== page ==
Interventionists need to begin to observe more: we take combined means for granted it is so tacit to our functioning so; Observe, interpret, and respond to single communication behaviors (with a reasonable guess/hypotheses); Target the ability to combine 2 communication behaviors Strategies: strategic wait, withholding, modeling, linguistic mapping to elicit the behaviors; naturally reinforce child initiated acts

15 Combined Means & Initiation: Importance
The Gestural Complex and Joint Attention Lead to Language Development So this is important to work on, especially with young children who have minimal skills before they develop less adaptive communication behaviors Humans communicate to initiate and respond to interactions; so intervention must include development of meaningful and readable initiated acts

16 Initiated Acts: The Context
Initiated communication acts communication behaviors (verbal/non-verbal) where a child begins the interaction Strategies: Build upon child’s interest Developmentally the child initiates at first to request actions, objects, recurrence, and protest Create scenarios within natural routine for the child to use adaptive communicative behaviors for the above social purposes.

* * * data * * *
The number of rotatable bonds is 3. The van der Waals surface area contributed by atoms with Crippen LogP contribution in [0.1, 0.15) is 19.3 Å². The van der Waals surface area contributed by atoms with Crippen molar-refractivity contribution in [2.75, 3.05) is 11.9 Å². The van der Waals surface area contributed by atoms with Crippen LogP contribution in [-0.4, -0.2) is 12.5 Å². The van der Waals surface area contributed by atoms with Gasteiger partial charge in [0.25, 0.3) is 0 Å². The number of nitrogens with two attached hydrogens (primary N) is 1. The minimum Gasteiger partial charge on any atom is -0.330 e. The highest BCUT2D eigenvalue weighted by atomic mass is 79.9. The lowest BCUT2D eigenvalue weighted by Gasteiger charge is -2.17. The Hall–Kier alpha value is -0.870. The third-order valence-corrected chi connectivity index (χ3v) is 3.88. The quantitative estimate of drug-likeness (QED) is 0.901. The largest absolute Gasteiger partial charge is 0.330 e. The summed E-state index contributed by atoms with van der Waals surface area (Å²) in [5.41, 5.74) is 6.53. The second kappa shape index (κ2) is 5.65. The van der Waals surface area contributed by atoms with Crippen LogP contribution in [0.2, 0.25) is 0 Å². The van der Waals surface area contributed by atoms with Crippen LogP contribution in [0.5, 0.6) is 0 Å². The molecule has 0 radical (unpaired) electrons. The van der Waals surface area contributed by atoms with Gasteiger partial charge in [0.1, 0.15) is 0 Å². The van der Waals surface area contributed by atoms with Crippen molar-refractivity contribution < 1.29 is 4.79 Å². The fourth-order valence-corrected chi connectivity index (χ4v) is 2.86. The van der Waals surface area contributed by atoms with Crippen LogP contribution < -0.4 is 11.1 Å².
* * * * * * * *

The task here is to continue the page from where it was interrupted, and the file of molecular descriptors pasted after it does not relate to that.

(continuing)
17 Enhancing Communication within Play
Imitate child’s behavior: Label the action (parallel talk) Scaffold the behavior: Add a new object or event; One at a time Model a new behavior or action Use strategic and expectant wait: facial expression, vocalizations, verbalizations Label problems the child encounters and wait Respond to any/all social signals as meaningful to encourage reciprocity Sabotage the interaction to create real problems

18 Teaching Children with ASD how to Listen
Never repeat a directive more than twice Least-to-most prompts Strategic wait Slow the pace Look at the person versus an object

19 Strategies to Increase Comprehension
Consistent Follow-Through Integration of Multiple Modes of Representation Multiple Repeated Examples

20 Thank You Questions